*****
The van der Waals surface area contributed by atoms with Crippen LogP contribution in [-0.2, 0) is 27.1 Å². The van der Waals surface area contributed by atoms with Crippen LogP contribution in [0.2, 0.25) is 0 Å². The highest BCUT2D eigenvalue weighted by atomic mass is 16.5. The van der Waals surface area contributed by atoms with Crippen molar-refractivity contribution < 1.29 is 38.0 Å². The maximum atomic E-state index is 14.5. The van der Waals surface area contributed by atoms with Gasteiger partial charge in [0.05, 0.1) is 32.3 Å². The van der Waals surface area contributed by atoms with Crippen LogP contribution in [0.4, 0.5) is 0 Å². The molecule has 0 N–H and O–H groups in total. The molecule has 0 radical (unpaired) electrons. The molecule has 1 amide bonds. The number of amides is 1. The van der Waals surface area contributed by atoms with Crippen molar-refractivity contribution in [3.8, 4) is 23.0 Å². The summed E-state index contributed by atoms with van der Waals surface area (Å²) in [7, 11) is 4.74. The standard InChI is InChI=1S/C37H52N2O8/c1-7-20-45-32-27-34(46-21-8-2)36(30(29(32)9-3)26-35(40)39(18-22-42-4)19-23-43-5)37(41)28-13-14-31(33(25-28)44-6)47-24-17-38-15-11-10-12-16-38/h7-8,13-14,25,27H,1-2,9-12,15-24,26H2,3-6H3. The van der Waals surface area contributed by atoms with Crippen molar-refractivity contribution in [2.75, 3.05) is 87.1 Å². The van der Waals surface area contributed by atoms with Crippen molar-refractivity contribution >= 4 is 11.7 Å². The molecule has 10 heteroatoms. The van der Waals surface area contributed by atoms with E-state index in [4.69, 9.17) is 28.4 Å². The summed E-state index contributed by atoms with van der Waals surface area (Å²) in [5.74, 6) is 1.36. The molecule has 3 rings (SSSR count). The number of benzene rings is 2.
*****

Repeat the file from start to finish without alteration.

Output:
The van der Waals surface area contributed by atoms with Crippen LogP contribution in [-0.2, 0) is 27.1 Å². The van der Waals surface area contributed by atoms with Crippen LogP contribution in [0.2, 0.25) is 0 Å². The highest BCUT2D eigenvalue weighted by atomic mass is 16.5. The van der Waals surface area contributed by atoms with Crippen molar-refractivity contribution < 1.29 is 38.0 Å². The maximum atomic E-state index is 14.5. The van der Waals surface area contributed by atoms with Gasteiger partial charge in [0.05, 0.1) is 32.3 Å². The van der Waals surface area contributed by atoms with Crippen LogP contribution in [0.4, 0.5) is 0 Å². The molecule has 0 N–H and O–H groups in total. The molecule has 0 radical (unpaired) electrons. The molecule has 1 amide bonds. The number of amides is 1. The van der Waals surface area contributed by atoms with Crippen molar-refractivity contribution in [3.8, 4) is 23.0 Å². The summed E-state index contributed by atoms with van der Waals surface area (Å²) in [7, 11) is 4.74. The standard InChI is InChI=1S/C37H52N2O8/c1-7-20-45-32-27-34(46-21-8-2)36(30(29(32)9-3)26-35(40)39(18-22-42-4)19-23-43-5)37(41)28-13-14-31(33(25-28)44-6)47-24-17-38-15-11-10-12-16-38/h7-8,13-14,25,27H,1-2,9-12,15-24,26H2,3-6H3. The van der Waals surface area contributed by atoms with Crippen molar-refractivity contribution in [2.75, 3.05) is 87.1 Å². The van der Waals surface area contributed by atoms with Crippen molar-refractivity contribution >= 4 is 11.7 Å². The molecule has 10 heteroatoms. The van der Waals surface area contributed by atoms with E-state index in [4.69, 9.17) is 28.4 Å². The summed E-state index contributed by atoms with van der Waals surface area (Å²) in [5.74, 6) is 1.36. The molecule has 3 rings (SSSR count). The number of benzene rings is 2.